In 1995, 14 wolves were transferred to Yellowstone National Park in the U.S. from the Canadian Rocky Mountains, with 17 more joining them the following year. More than 1,000 healthy wolves have descended from the original 31, with about 150 of them still residing in the park boundaries.
However, wolves have been known to disperse at a rate of 100 km a year, but the Yellowstone wolves have only spread at one-tenth that rate. The slow dispersal rate had stumped researchers across North America until a team of mathematical biologists at the University of Alberta recently solved the puzzle.
"When the wolves traveled far distances in their new environment it was easy for them to lose track of their mates, and the further they traveled the less likely it is for them to find a mate," said Dr. Mark Lewis, director of the U of A Centre for Mathematical Biology and a co-author of the study.
"We've shown that a reduced probability of finding mates at low densities slows the predicted rate of recolonization," added Amy Hurford, a former U of A biological sciences master's student and co-author of the study.
By the 1970s, wolves had been systematically hunted to extinction in the lower 48 states in order to protect livestock. But wolves were a keystone species in the area (i.e. they are predators and nobody preys upon them), and, after 30 years of extinction, researchers felt a reintroduction of the species would balance the burgeoning population of other animals in the area, such as elk and cougars.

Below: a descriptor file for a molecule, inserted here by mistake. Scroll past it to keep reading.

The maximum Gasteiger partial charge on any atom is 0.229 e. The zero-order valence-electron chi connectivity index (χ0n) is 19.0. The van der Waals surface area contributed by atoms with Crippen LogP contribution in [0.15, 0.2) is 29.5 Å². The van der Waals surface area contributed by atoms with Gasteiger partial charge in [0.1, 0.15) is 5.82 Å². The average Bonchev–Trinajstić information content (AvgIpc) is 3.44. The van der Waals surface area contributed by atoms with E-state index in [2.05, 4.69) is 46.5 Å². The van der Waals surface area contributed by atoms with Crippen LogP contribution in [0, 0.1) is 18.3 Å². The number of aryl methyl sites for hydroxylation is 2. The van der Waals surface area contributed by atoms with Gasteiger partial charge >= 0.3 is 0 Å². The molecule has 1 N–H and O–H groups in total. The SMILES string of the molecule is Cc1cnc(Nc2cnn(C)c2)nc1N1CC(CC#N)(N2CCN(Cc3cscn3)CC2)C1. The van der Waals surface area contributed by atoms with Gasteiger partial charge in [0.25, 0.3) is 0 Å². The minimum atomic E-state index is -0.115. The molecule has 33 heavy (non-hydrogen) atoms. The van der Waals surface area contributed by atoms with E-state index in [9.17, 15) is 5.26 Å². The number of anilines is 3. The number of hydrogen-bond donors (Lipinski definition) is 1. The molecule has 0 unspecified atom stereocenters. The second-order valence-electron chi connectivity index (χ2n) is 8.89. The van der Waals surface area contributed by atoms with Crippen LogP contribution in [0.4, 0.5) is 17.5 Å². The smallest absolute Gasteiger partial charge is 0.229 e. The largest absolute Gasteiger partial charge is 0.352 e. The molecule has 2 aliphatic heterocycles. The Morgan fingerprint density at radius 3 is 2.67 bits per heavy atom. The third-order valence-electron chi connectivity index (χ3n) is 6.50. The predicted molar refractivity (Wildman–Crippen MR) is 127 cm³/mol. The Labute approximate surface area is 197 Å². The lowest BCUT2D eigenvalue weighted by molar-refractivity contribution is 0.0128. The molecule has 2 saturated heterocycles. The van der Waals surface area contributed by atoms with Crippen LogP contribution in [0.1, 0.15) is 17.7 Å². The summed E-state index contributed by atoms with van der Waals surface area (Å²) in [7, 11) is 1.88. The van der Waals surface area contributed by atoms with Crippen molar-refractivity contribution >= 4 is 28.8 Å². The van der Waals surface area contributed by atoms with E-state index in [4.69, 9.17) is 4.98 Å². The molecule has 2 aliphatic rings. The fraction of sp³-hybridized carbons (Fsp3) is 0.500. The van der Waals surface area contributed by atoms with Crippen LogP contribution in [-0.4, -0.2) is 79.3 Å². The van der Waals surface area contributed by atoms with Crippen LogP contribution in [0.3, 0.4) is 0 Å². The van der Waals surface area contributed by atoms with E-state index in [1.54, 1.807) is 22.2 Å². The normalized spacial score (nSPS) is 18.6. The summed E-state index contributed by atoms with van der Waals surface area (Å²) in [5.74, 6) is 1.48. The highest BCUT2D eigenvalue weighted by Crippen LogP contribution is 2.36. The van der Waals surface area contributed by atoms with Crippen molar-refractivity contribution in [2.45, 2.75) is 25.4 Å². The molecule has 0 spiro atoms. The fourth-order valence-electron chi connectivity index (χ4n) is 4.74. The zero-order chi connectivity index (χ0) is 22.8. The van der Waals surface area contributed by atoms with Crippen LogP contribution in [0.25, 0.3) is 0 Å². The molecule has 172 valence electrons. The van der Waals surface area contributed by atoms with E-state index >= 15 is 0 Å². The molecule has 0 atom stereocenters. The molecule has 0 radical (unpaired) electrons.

The wolves have been doing well in their new environment, and researchers had considered the wolves' slow dispersal to be more puzzling than problematic, which is good news, because Lewis believes the the slower-than-expected recolonization rate will continue.
"As long as they are dispersing into unchartered territory, we expect the population to continue spreading at the slow rate--about 10 km per year," said Lewis, the Canada Research Chair in Mathematical Biology.
The U of A researchers used radio tracking of wolves and computer simulation models to reach their conclusions. The research was published recently in the journal Theoretical Population Biology.
"Who would have thought that you could use mathematical equations to understand the behavior of wolves," Lewis said. "But that's what you can do in the field of mathematical biology. It's a newer field, but it's expanding rapidly."
Materials provided by University of Alberta. Note: Content may be edited for style and length.
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